How do YOU use Treemaps?


(Paul Walters) #22

As an alternative to Tinderbox treemap views, there is a macOS beta of the venerable Windows “TreeSheets” app.

http://strlen.com/treesheets/

It imports OPML, allegedly. More importantly, it supports zooming in and out of levels. It probably will work better than using a mind mapping app.


(eastgate) #23

Might we see the treemap you’re working with? And a sketch of how you’d like it to work?


(mark seddon) #24

I cant provide the treemap as it includes confidential information.

but I’ve provided a screenshot that indicates the visual complexity and a sample tbx file that illustrates the hierarchy. What in essence I would like to do is filter/hide notes that are at a particular level of the heirarchy for example filter all process levels or hide everything apart from capability level 1 or 2. Is my requirement cleartreemapsample.tbx (54.6 KB)


(eastgate) #25

That’s quite clear. Thanks.

On the whole, I think chart view (or something like it) might be a better tool for this. Still, I see the utility in this case of pruning the depth of the treemap.


(Mark Anderson) #26

Ironically, just reading Ben Schneiderman’s (a tree map innovator) book on the benefits of collaboration. On aspect is how visualising data eases communication of otherwise unfamiliar data. Though not the intent of the original treemap concept, I can see a communicative upside in the ability to ‘gate’ the depth to which a treemap is visualised.

However, I think the hidden complexity here is that were that possible a single level-based ($OutlineDepth) cut-off would likely prove too coarse fro real world data where the sibling count (i.e. the point at which data proves hard to display in toto) will vary by outline branch. IOW, I suspect doing this right might be more complex engineering than assumed.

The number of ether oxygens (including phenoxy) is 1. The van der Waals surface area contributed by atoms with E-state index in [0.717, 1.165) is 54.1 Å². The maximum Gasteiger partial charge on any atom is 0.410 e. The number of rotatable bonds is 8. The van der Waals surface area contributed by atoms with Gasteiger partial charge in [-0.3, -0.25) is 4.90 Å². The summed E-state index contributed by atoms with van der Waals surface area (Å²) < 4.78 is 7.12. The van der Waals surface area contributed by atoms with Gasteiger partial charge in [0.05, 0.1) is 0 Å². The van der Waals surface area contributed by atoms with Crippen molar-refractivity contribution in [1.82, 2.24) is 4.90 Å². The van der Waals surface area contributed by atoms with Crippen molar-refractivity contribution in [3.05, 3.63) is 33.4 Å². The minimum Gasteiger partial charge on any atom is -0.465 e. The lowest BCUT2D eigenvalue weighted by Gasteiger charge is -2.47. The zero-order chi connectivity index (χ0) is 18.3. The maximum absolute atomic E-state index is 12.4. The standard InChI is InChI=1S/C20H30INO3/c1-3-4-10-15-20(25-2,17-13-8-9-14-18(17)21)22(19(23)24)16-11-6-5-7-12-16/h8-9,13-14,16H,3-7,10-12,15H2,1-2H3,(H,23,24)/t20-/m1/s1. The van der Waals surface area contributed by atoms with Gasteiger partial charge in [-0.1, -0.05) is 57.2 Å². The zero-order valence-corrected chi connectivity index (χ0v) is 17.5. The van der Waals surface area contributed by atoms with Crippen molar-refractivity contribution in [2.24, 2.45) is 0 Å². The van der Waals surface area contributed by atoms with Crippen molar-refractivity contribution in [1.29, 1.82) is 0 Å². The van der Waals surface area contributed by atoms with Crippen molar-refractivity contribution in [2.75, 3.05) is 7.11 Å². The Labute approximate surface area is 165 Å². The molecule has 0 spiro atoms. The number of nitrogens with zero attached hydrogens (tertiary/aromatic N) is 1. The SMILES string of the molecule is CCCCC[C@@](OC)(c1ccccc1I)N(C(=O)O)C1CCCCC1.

Thus, a very roundabout way of saying ‘plus one’ to the OP’s idea. :slight_smile:


(Michael Prenez-Isbell) #27

I’d actually like the ability to filter out tree map members based on prototype. If I had that feature, it would be incredibly powerful for my story structure use.


(Michael Prenez-Isbell) #28

For example, I have many quads, meaning, outline members that have four entries I want showing in the tree map, and no more. I don’t want their children showing, and I don’t want extra members underneath the main entry to show – in other words if there are five entries under the member in the outline view, I still only want the four I’ve identified as important to show in the tree map


(Michael Prenez-Isbell) #29

I opened a branch in my outline, and got the four items beneath it, but it’s not of much use to me if the members don’t appear the same size (and why shouldn’t they?) and if I can’t control their order.


(eastgate) #30

You can control the size with TreemapExpression; see the Info popover for the treemap dialog.

You can’t control the order; Tinderbox tries to preserve outline order left-to-right, top-to-bottom but will change the order to use the available space more efficiently, and to avoid very skinny or very short items.


(Mark Anderson) #31

Looking at the last screen grab, I think the 4 child notes are the same area (size) but different shapes.


(Michael Prenez-Isbell) #32

yes, and positioned other than how I would like. Position and shape aren’t always relevant, of course, but in this case they are intrinsic to the theory.


(kjxymzy) #33

Been using Treesheets recently and enjoying it a lot. Suddenly remembered Tinderbox had its own treemap and have been playing with it using some of TB project files.

A major difference is that Treesheets doesn’t force the view into the window, but allows scrolling around the treemap, which allows the treemap to expand without cutting off text. This sort of model may be beneficial for TB users who want to use larger tree maps in TB without most of the text being hidden.


(Mark Anderson) #34

By default, Treemap view fills the view pane. You can use the View -> Magnify command (Cmd+1) (Cmd +=) to make the view bigger, in which case the view pane can be scrolled to allow any part of the treemap to be viewed.

Given this, it’s tempting to say “can’t the view just initialise so titles don’t wrap?”. However, people’s choice of titles vary wildly - many use very long titles so I suspect there might need to be a limit.

Regardless (i.e. as at v7.3.1), you can enlarge treemap view so titles - at least those not of excessive length, can be viewed in full.

Edit: cited wrong shortcut, now correct.


(Paul Walters) #35

Hmm. Over here ⌘1 opens the inspector and ⌘= magnifies the view. (Just as ⌘- shrinks the view and ⌘0 resets the view to “standard scale”).


(Mark Anderson) #36

Correct. It’s my typo. - I’ll fix the post for later readers.